Mechanistic studies of azolium ions and their role in organocatalysis
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This thesis describes our physical organic and mechanistic investigations into N Heterocyclic Carbene (NHC) mediated organocatalytic transformations, through a collaboration with the research group of Dr AnnMarie O’Donoghue and PhD student Richard Massey at Durham University. Initial research focused upon the determination of kinetic acidities and associated pKₐ values for a range of triazolium salts using C(3) H/D exchange, monitored by ¹H NMR spectroscopy. Estimates for pKₐ values in the range 16.6 17.4 were obtained, which are some ~2 and ~3 5 pK units lower than analogous imidazolium and thiazolium species respectively, with modest N substituent (0.3 pK units) effects observed. At lower pD values, an altered pD dependence indicates a dicationic triazolium species is formed (through N(1) protonation) with an estimated pKₐᴺ¹ of -0.2-0.5 and C(3) H pKₐ values at least 2 units lower than their monocationic analogues. This methodology was subsequently extended to mesoionic NHCs, where pKa values of 23.0 27.1 for a range of triazolium and 30.2 31.0 for a range of imidazolium salts were estimated. A detailed study of the NHC catalysed intramolecular Stetter reaction was also undertaken using ¹H NMR spectroscopy. A range of 3 (hydroxybenzyl)azolium salts (adducts), formed from the addition of NHC to aldehyde were isolated, enabling the generation of reaction profiles and the determination of rate constants. The reaction proceeds via rapid and reversible adduct generation, followed by rate limiting Breslow intermediate formation, with electron withdrawing N aryl substituents increasing the rate of product formation. Consistent with rate limiting deprotonation, deuterium exchange studies of O methylated adduct analogues found electron withdrawing N-aryl units gave faster exchange. Examination of the equilibrium constants for adduct formation revealed that both in the case of NHCs bearing 2,6 disubstituted N aryl units and aldehydes bearing a 2 ether substituent, the equilibrium position is significantly shifted towards adduct. Finally, studies at sub-stoichiometric NHC concentrations, monitored by HPLC, imply the reaction is first order with respect to NHC precursor, but zero order in aldehyde, again indicative of rate limiting deprotonation.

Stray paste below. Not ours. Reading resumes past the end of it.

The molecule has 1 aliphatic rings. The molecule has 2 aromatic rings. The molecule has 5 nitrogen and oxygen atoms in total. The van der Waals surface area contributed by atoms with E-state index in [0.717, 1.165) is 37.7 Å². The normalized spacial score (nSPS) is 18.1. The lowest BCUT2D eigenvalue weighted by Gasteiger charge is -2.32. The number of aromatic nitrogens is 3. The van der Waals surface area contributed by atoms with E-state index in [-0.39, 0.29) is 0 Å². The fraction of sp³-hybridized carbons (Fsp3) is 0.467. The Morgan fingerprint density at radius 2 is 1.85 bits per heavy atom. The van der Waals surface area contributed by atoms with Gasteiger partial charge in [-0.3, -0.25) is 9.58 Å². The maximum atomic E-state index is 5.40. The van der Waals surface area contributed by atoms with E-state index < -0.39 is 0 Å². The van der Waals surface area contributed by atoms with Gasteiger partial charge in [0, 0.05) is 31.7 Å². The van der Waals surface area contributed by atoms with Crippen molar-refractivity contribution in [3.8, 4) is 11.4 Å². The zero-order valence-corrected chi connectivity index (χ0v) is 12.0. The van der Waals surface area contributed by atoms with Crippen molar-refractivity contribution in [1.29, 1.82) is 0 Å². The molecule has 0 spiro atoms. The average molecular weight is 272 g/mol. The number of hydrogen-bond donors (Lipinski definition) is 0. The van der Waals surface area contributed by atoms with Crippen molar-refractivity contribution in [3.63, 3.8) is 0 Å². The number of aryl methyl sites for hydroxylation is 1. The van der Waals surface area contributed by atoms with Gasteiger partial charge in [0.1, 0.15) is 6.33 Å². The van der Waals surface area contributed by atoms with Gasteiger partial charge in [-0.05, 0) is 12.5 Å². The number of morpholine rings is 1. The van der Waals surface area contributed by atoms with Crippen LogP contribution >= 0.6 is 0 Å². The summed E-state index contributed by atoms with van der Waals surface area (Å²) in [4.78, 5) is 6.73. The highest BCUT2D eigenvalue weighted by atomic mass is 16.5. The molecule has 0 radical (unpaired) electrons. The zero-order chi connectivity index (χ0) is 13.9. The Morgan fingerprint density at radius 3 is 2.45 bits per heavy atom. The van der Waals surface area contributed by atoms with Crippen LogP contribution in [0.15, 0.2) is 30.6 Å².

Thesis, PhD Doctor of Philosophy
Embargo Date: 2018-02-21
Embargo Reason: Thesis restricted in accordance with University regulations. Print and electronic copy restricted until 21st February 2018, pending formal approval
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